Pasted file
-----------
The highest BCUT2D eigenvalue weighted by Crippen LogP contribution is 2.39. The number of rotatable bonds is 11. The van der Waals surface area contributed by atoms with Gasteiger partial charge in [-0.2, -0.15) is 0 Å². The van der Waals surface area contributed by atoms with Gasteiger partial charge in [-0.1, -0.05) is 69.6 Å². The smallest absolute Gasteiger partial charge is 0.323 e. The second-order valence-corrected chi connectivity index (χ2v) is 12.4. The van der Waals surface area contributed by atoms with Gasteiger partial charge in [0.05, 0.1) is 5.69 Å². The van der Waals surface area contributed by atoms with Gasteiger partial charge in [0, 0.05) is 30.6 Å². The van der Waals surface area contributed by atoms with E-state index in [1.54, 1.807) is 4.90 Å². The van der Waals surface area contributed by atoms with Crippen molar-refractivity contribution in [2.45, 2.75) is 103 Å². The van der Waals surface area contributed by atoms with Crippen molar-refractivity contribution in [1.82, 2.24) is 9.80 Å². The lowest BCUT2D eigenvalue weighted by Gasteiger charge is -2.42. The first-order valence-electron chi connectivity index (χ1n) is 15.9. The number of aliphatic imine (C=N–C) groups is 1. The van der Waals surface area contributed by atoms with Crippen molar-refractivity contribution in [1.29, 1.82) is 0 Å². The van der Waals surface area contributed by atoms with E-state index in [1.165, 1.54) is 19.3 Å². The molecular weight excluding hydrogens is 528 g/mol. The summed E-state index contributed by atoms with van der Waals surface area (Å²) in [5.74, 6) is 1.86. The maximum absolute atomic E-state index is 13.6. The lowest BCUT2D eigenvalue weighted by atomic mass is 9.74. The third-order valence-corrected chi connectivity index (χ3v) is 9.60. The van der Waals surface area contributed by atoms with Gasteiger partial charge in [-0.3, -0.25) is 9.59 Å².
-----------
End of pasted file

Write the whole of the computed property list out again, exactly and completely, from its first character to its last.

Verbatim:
The highest BCUT2D eigenvalue weighted by Crippen LogP contribution is 2.39. The number of rotatable bonds is 11. The van der Waals surface area contributed by atoms with Gasteiger partial charge in [-0.2, -0.15) is 0 Å². The van der Waals surface area contributed by atoms with Gasteiger partial charge in [-0.1, -0.05) is 69.6 Å². The smallest absolute Gasteiger partial charge is 0.323 e. The second-order valence-corrected chi connectivity index (χ2v) is 12.4. The van der Waals surface area contributed by atoms with Gasteiger partial charge in [0.05, 0.1) is 5.69 Å². The van der Waals surface area contributed by atoms with Gasteiger partial charge in [0, 0.05) is 30.6 Å². The van der Waals surface area contributed by atoms with E-state index in [1.54, 1.807) is 4.90 Å². The van der Waals surface area contributed by atoms with Crippen molar-refractivity contribution in [2.45, 2.75) is 103 Å². The van der Waals surface area contributed by atoms with Crippen molar-refractivity contribution in [1.82, 2.24) is 9.80 Å². The lowest BCUT2D eigenvalue weighted by Gasteiger charge is -2.42. The first-order valence-electron chi connectivity index (χ1n) is 15.9. The number of aliphatic imine (C=N–C) groups is 1. The van der Waals surface area contributed by atoms with Crippen molar-refractivity contribution in [1.29, 1.82) is 0 Å². The van der Waals surface area contributed by atoms with E-state index in [1.165, 1.54) is 19.3 Å². The molecular weight excluding hydrogens is 528 g/mol. The summed E-state index contributed by atoms with van der Waals surface area (Å²) in [5.74, 6) is 1.86. The maximum absolute atomic E-state index is 13.6. The lowest BCUT2D eigenvalue weighted by atomic mass is 9.74. The third-order valence-corrected chi connectivity index (χ3v) is 9.60. The van der Waals surface area contributed by atoms with Gasteiger partial charge in [-0.3, -0.25) is 9.59 Å².